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Archive for August, 2012

Although it’s hard to believe now, I used to love going for long bike rides round the surrounding countryside and pedalling for hours.

I’d cycle down the winding roads, up and down hills and sometime, if we’d been going for hours, plan our route so there’d be a rustic, country pub for  lunch to end up at.

Likewise with tennis. I used to love playing tennis, and go every week for a game.

Then, after moving here ( with nowhere to store bikes for a start) my bike started to gather dust and lie, unloved in the dark, for over a decade.

Until recently when I rediscovered it in an old outbuilding.

Covered in dust, cobwebs, and rusted up, it had started to think that it would never see daylight again.

So, after a while of knocking the dust off, I set off on a bike ride.

I only managed into the next village, and then came back which was no mean feat as it was all uphill and I thought my legs were going to fall off or something.

It felt good to be out in the fresh air, cycling away though.

I’ll have to look into trying to find a fold up bike that we can have here. There’s some lovely countryside just waiting to be explored by me around these parts….

Then on dismounting the bike on wobbly legs, I decided to show the now 9 year old how to play tennis, and showed him how to serve.

Now I’m back home, and have creaky feeling knees and a an overstretched right arm from all the serving.

Here’s hoping I can get out of bed properly in the morning……

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Silent Sunday

 

 

 

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Walking round the shops in town today, on stepping into the card shops for a birthday card I could have sworn it was the middle of December or something.

All along one wall was a huge Christmas display of festive cards, and a few Christmas stocking fillers.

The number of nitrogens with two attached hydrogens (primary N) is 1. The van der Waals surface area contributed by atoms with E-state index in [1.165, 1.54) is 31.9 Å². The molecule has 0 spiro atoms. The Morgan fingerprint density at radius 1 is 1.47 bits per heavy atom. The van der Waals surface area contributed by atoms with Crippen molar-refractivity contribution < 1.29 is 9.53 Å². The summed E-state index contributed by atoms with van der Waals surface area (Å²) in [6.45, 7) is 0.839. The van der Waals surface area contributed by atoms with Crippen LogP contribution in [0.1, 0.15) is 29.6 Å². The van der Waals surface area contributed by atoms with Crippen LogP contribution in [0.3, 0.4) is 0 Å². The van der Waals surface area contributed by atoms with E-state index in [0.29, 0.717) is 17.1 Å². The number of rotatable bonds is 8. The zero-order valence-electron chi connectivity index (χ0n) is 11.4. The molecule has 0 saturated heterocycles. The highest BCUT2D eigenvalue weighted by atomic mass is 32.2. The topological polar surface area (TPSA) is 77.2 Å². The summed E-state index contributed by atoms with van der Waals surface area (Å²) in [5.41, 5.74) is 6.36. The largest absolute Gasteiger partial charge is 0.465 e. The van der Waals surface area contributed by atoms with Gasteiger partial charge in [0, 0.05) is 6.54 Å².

Now forgive me for stating the bleedin’ obvious, but summer’s not even over properly yet, people.

Don’t get me wrong I LOVE Christmas. Really love it. I’m one of those who has the tree up the first weekend in December, and makes a whole morning of putting the tree up, and have to have the CD player playing all the cheesy Christmas tunes as we hang the tinsel.

A bit of Slade, and Wizzard, that kind of thing. I’m also the one who watches all the festive kids films and feels all teary as they’re trying to get Santa’s sleigh to fly again in Elf on the strength of Christmas cheer and singing.

“The best way to spread Christmas cheer, is singing loud for all to hear.” Aww.

It’s pretty hard to feel full of Christmas cheer when the sun’s blazing down outside. The small ones are still in the middle of their summer holidays, for Goodness sake.

I don’t need to see this:

or this.

It’s pretty hard to get enthused about a snowman when he’d be more like Puddle Man in this weather.

Now come back in a few months time, and I might just be starting to get giddy at the thought of Christmas… just not now!! :-)

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Silent Sunday

 

 

 

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We’re halfway through the school holidays here, and with only three weeks to go the small ones are starting to get bored.

The way that they act when we decide to have a day in, you’d think they never got to do anything fun and exciting and we haven’t done anything at all for the past few weeks.